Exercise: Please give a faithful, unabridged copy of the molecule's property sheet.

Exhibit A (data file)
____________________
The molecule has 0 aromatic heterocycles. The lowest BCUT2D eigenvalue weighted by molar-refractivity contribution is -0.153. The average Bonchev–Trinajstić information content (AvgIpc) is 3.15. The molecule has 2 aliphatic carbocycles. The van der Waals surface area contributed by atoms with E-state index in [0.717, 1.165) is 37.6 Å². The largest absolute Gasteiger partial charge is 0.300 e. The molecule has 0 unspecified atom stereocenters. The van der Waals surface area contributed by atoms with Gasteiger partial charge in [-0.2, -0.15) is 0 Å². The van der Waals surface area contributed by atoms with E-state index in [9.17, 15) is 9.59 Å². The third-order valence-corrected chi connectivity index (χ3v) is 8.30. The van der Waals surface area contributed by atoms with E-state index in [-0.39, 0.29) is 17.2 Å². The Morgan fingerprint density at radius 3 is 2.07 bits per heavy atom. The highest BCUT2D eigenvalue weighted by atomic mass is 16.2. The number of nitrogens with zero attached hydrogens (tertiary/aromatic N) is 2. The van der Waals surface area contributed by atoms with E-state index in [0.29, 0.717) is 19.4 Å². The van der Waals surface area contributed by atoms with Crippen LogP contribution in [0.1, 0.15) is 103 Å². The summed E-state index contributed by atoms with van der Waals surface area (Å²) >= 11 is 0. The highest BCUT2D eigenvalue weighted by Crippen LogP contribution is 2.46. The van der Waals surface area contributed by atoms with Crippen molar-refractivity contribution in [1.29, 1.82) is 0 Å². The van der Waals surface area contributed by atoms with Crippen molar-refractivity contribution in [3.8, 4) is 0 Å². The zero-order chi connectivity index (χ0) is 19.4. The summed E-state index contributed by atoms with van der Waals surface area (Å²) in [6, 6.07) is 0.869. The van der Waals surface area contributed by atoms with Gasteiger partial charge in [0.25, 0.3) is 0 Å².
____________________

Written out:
The molecule has 0 aromatic heterocycles. The lowest BCUT2D eigenvalue weighted by molar-refractivity contribution is -0.153. The average Bonchev–Trinajstić information content (AvgIpc) is 3.15. The molecule has 2 aliphatic carbocycles. The van der Waals surface area contributed by atoms with E-state index in [0.717, 1.165) is 37.6 Å². The largest absolute Gasteiger partial charge is 0.300 e. The molecule has 0 unspecified atom stereocenters. The van der Waals surface area contributed by atoms with Gasteiger partial charge in [-0.2, -0.15) is 0 Å². The van der Waals surface area contributed by atoms with E-state index in [9.17, 15) is 9.59 Å². The third-order valence-corrected chi connectivity index (χ3v) is 8.30. The van der Waals surface area contributed by atoms with E-state index in [-0.39, 0.29) is 17.2 Å². The Morgan fingerprint density at radius 3 is 2.07 bits per heavy atom. The highest BCUT2D eigenvalue weighted by atomic mass is 16.2. The number of nitrogens with zero attached hydrogens (tertiary/aromatic N) is 2. The van der Waals surface area contributed by atoms with E-state index in [0.29, 0.717) is 19.4 Å². The van der Waals surface area contributed by atoms with Crippen LogP contribution in [0.1, 0.15) is 103 Å². The summed E-state index contributed by atoms with van der Waals surface area (Å²) >= 11 is 0. The highest BCUT2D eigenvalue weighted by Crippen LogP contribution is 2.46. The van der Waals surface area contributed by atoms with Crippen molar-refractivity contribution in [1.29, 1.82) is 0 Å². The van der Waals surface area contributed by atoms with Crippen molar-refractivity contribution in [3.8, 4) is 0 Å². The zero-order chi connectivity index (χ0) is 19.4. The summed E-state index contributed by atoms with van der Waals surface area (Å²) in [6, 6.07) is 0.869. The van der Waals surface area contributed by atoms with Gasteiger partial charge in [0.25, 0.3) is 0 Å².